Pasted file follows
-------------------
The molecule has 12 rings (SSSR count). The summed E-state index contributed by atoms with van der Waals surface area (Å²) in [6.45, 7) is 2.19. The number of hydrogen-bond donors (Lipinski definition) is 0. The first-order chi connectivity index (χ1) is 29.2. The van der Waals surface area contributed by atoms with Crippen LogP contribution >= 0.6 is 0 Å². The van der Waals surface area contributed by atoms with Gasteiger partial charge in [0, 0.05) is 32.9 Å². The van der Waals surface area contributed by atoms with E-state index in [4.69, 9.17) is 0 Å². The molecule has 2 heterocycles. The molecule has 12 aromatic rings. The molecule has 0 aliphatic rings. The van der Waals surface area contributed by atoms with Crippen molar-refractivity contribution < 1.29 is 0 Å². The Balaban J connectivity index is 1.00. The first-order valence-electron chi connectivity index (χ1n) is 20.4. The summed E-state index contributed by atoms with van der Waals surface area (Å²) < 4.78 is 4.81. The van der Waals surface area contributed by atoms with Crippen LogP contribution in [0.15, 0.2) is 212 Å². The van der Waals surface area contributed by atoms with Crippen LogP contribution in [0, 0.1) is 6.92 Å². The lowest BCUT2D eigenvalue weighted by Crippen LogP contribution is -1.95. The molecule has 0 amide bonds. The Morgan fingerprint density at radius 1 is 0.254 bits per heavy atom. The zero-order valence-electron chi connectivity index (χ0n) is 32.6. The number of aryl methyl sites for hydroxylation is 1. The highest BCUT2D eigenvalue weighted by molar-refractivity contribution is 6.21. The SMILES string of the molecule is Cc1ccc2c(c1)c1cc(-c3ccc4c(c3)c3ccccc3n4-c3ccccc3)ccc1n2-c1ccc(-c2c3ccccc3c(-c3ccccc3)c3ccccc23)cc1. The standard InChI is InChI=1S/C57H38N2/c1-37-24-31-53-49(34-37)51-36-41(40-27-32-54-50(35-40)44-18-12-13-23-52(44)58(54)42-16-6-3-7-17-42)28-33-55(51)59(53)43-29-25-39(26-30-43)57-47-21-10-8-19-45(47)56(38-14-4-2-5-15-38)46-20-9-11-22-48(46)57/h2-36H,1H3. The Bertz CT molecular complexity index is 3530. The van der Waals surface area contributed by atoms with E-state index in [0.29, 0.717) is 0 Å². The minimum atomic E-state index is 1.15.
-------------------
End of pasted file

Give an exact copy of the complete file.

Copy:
The molecule has 12 rings (SSSR count). The summed E-state index contributed by atoms with van der Waals surface area (Å²) in [6.45, 7) is 2.19. The number of hydrogen-bond donors (Lipinski definition) is 0. The first-order chi connectivity index (χ1) is 29.2. The van der Waals surface area contributed by atoms with Crippen LogP contribution >= 0.6 is 0 Å². The van der Waals surface area contributed by atoms with Gasteiger partial charge in [0, 0.05) is 32.9 Å². The van der Waals surface area contributed by atoms with E-state index in [4.69, 9.17) is 0 Å². The molecule has 2 heterocycles. The molecule has 12 aromatic rings. The molecule has 0 aliphatic rings. The van der Waals surface area contributed by atoms with Crippen molar-refractivity contribution < 1.29 is 0 Å². The Balaban J connectivity index is 1.00. The first-order valence-electron chi connectivity index (χ1n) is 20.4. The summed E-state index contributed by atoms with van der Waals surface area (Å²) < 4.78 is 4.81. The van der Waals surface area contributed by atoms with Crippen LogP contribution in [0.15, 0.2) is 212 Å². The van der Waals surface area contributed by atoms with Crippen LogP contribution in [0, 0.1) is 6.92 Å². The lowest BCUT2D eigenvalue weighted by Crippen LogP contribution is -1.95. The molecule has 0 amide bonds. The Morgan fingerprint density at radius 1 is 0.254 bits per heavy atom. The zero-order valence-electron chi connectivity index (χ0n) is 32.6. The number of aryl methyl sites for hydroxylation is 1. The highest BCUT2D eigenvalue weighted by molar-refractivity contribution is 6.21. The SMILES string of the molecule is Cc1ccc2c(c1)c1cc(-c3ccc4c(c3)c3ccccc3n4-c3ccccc3)ccc1n2-c1ccc(-c2c3ccccc3c(-c3ccccc3)c3ccccc23)cc1. The standard InChI is InChI=1S/C57H38N2/c1-37-24-31-53-49(34-37)51-36-41(40-27-32-54-50(35-40)44-18-12-13-23-52(44)58(54)42-16-6-3-7-17-42)28-33-55(51)59(53)43-29-25-39(26-30-43)57-47-21-10-8-19-45(47)56(38-14-4-2-5-15-38)46-20-9-11-22-48(46)57/h2-36H,1H3. The Bertz CT molecular complexity index is 3530. The van der Waals surface area contributed by atoms with E-state index in [0.29, 0.717) is 0 Å². The minimum atomic E-state index is 1.15.